Professional golfer Tommy Bolt was playing in Los Angeles and had a caddy with a reputation of constant chatter. Before they teed off, Bolt told him, "Don't say a word to me. And if I ask you something, just answer yes or no." During the round, Bolt found the ball next to a tree, where he had to hit under a branch, over a lake and onto the green. He got down on his knees and looked through the trees and sized up the shot.

    "What do you think?" he asked the caddy. "Five-iron?"
    "No, Mr. Bolt," the caddy said.
    "What do you mean, not a five-iron?" Bolt snorted.
    "Watch this shot."
    The caddy rolled his eyes. "No-o-o, Mr. Bolt."

    But Bolt hit it and the ball stopped about two feet from the hole. He turned to his caddy, handed him the five-iron and said, "Now what do you think about that? You can talk now." "Mr. Bolt," the caddy said, "that wasn't your ball." 

    Crossroads, Issue No. 7, pp. 15-16.

    Communicating with a target market means more than tossing out catchy slogans. A few companies learned this the hard way when they tried to translate their catchy English slogans directly into Spanish. Braniff beckoned its passengers to "Fly in Leather," and Eastern Airlines proclaimed that "We Earn Our Wings Daily." Both of these now-defunct airlines were terribly mistaken. A Spanish speaker would think Braniff was asking its riders to "Fly Naked," and a Spanish translation of the Eastern slogan evoked a final destination in heaven, following death. A few classic marketing blunders: General Motors discovered too late that "Nova" literally means "Doesn't go" in Spanish. Coors encouraged its English-speaking customers to "Turn It Loose," but the phrase in Spanish meant "Suffer from Diarrhea." Budweiser's "King of Beers" becomes "Queen of Beers" in Spanish because the Spanish word for beer, "cerveza," has a feminine ending. And when Frank Perdue said, "It Takes a Tough Man to Make a Tender Chicken," Spanish speakers heard "It Takes a Sexually Stimulated Man to Make a Chicken Affectionate."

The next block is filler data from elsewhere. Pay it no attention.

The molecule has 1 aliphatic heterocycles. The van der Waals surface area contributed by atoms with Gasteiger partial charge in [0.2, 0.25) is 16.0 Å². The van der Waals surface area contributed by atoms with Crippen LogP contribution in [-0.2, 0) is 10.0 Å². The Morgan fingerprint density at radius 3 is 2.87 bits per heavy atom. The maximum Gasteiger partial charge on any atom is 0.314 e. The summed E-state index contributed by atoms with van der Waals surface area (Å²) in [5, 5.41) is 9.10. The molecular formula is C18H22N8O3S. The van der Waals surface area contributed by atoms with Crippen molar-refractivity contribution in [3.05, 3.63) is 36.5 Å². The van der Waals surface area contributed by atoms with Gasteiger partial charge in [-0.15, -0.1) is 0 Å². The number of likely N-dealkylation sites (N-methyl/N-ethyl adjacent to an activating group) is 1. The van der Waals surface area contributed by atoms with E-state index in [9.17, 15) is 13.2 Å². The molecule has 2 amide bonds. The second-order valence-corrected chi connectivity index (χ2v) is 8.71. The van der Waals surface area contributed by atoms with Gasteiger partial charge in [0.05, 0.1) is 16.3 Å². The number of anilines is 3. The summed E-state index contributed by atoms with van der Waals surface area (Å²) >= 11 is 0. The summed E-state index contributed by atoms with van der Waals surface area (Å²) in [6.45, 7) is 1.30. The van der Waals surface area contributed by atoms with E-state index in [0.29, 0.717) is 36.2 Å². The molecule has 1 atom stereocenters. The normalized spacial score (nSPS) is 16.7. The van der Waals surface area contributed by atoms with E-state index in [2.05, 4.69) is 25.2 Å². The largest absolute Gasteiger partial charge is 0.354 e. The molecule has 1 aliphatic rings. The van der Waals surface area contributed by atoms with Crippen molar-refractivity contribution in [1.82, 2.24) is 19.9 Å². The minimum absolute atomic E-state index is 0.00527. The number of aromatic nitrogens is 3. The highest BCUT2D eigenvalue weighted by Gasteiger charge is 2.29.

American Demographics, February, 1992, p. 14.

    Well-known Broadway producer Jed Harris once became convinced he was losing his hearing. He visited a specialist, who pulled out a gold watch and asked "Can you hear this ticking?" "Of course," Harris replied. The specialist walked to the door and asked the question again. Harris concentrated and said, "Yes, I can hear it clearly." Then the doctor walked into the next room and repeated the question a third time. A third time Harris said he could hear the ticking. "Mr. Harris," the doctor concluded, "there is nothing wrong with your hearing. You just don't listen." 

    Today in the Word, June 9, 1992.

    I know you believe you understand what you think I said, but I'm not sure you realize that what you heard is not what I meant.

    Source Unknown.